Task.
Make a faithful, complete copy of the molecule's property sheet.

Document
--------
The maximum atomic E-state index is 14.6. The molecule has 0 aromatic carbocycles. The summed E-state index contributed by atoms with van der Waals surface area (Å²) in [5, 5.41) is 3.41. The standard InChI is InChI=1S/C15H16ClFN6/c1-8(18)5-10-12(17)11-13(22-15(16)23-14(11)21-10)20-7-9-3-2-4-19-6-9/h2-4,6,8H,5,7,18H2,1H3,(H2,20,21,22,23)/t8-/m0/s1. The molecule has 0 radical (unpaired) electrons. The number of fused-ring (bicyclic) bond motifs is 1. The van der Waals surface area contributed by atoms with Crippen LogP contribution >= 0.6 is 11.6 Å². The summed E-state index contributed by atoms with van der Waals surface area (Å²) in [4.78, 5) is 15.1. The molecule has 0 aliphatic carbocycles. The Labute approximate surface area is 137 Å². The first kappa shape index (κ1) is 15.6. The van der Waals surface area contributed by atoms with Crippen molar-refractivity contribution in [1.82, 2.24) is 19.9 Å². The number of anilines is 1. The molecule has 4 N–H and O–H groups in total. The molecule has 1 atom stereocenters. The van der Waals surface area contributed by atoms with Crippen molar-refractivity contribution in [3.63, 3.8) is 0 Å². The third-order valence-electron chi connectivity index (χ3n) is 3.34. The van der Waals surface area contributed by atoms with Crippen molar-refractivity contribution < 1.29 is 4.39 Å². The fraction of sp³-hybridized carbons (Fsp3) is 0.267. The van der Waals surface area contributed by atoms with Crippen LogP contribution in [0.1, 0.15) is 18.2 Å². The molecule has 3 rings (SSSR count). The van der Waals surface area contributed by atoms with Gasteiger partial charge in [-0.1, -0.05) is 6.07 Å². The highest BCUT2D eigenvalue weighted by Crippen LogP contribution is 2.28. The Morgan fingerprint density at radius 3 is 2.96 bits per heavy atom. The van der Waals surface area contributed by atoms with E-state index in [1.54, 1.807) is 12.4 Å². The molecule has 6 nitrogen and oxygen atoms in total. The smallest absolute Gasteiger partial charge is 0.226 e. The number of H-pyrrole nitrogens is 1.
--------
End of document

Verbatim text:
The maximum atomic E-state index is 14.6. The molecule has 0 aromatic carbocycles. The summed E-state index contributed by atoms with van der Waals surface area (Å²) in [5, 5.41) is 3.41. The standard InChI is InChI=1S/C15H16ClFN6/c1-8(18)5-10-12(17)11-13(22-15(16)23-14(11)21-10)20-7-9-3-2-4-19-6-9/h2-4,6,8H,5,7,18H2,1H3,(H2,20,21,22,23)/t8-/m0/s1. The molecule has 0 radical (unpaired) electrons. The number of fused-ring (bicyclic) bond motifs is 1. The van der Waals surface area contributed by atoms with Crippen LogP contribution >= 0.6 is 11.6 Å². The summed E-state index contributed by atoms with van der Waals surface area (Å²) in [4.78, 5) is 15.1. The molecule has 0 aliphatic carbocycles. The Labute approximate surface area is 137 Å². The first kappa shape index (κ1) is 15.6. The van der Waals surface area contributed by atoms with Crippen molar-refractivity contribution in [1.82, 2.24) is 19.9 Å². The number of anilines is 1. The molecule has 4 N–H and O–H groups in total. The molecule has 1 atom stereocenters. The van der Waals surface area contributed by atoms with Crippen molar-refractivity contribution in [3.63, 3.8) is 0 Å². The third-order valence-electron chi connectivity index (χ3n) is 3.34. The van der Waals surface area contributed by atoms with Crippen molar-refractivity contribution < 1.29 is 4.39 Å². The fraction of sp³-hybridized carbons (Fsp3) is 0.267. The van der Waals surface area contributed by atoms with Crippen LogP contribution in [0.1, 0.15) is 18.2 Å². The molecule has 3 rings (SSSR count). The van der Waals surface area contributed by atoms with Gasteiger partial charge in [-0.1, -0.05) is 6.07 Å². The highest BCUT2D eigenvalue weighted by Crippen LogP contribution is 2.28. The Morgan fingerprint density at radius 3 is 2.96 bits per heavy atom. The van der Waals surface area contributed by atoms with E-state index in [1.54, 1.807) is 12.4 Å². The molecule has 6 nitrogen and oxygen atoms in total. The smallest absolute Gasteiger partial charge is 0.226 e. The number of H-pyrrole nitrogens is 1.